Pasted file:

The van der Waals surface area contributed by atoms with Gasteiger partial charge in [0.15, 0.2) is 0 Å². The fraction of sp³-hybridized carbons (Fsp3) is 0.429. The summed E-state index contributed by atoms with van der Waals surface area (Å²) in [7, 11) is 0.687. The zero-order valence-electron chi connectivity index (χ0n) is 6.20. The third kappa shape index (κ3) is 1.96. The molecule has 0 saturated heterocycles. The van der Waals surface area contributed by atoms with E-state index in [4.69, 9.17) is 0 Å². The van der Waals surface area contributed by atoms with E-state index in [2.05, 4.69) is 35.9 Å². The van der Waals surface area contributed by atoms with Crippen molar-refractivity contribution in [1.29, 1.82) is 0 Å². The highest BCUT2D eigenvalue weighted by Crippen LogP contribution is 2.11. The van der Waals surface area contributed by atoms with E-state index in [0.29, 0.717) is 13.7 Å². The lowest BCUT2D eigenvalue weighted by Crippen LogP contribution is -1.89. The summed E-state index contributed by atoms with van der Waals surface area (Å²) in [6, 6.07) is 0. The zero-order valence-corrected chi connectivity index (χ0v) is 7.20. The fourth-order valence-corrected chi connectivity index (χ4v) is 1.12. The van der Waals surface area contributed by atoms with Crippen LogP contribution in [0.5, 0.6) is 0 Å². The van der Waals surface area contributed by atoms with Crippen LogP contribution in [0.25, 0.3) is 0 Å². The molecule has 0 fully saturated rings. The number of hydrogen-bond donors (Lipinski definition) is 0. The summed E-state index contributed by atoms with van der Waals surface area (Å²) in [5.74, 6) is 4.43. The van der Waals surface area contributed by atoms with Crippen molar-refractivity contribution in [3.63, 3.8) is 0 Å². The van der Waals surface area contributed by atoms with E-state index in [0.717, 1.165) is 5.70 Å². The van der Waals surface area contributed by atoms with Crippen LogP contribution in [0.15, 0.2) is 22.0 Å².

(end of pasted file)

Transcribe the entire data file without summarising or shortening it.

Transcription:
The van der Waals surface area contributed by atoms with Gasteiger partial charge in [0.15, 0.2) is 0 Å². The fraction of sp³-hybridized carbons (Fsp3) is 0.429. The summed E-state index contributed by atoms with van der Waals surface area (Å²) in [7, 11) is 0.687. The zero-order valence-electron chi connectivity index (χ0n) is 6.20. The third kappa shape index (κ3) is 1.96. The molecule has 0 saturated heterocycles. The van der Waals surface area contributed by atoms with E-state index in [4.69, 9.17) is 0 Å². The van der Waals surface area contributed by atoms with E-state index in [2.05, 4.69) is 35.9 Å². The van der Waals surface area contributed by atoms with Crippen molar-refractivity contribution in [1.29, 1.82) is 0 Å². The highest BCUT2D eigenvalue weighted by Crippen LogP contribution is 2.11. The van der Waals surface area contributed by atoms with E-state index in [0.29, 0.717) is 13.7 Å². The lowest BCUT2D eigenvalue weighted by Crippen LogP contribution is -1.89. The summed E-state index contributed by atoms with van der Waals surface area (Å²) in [6, 6.07) is 0. The zero-order valence-corrected chi connectivity index (χ0v) is 7.20. The fourth-order valence-corrected chi connectivity index (χ4v) is 1.12. The van der Waals surface area contributed by atoms with Crippen LogP contribution in [0.5, 0.6) is 0 Å². The van der Waals surface area contributed by atoms with Crippen LogP contribution in [0.25, 0.3) is 0 Å². The molecule has 0 fully saturated rings. The number of hydrogen-bond donors (Lipinski definition) is 0. The summed E-state index contributed by atoms with van der Waals surface area (Å²) in [5.74, 6) is 4.43. The van der Waals surface area contributed by atoms with Crippen molar-refractivity contribution in [3.63, 3.8) is 0 Å². The van der Waals surface area contributed by atoms with E-state index in [0.717, 1.165) is 5.70 Å². The van der Waals surface area contributed by atoms with Crippen LogP contribution in [0.15, 0.2) is 22.0 Å².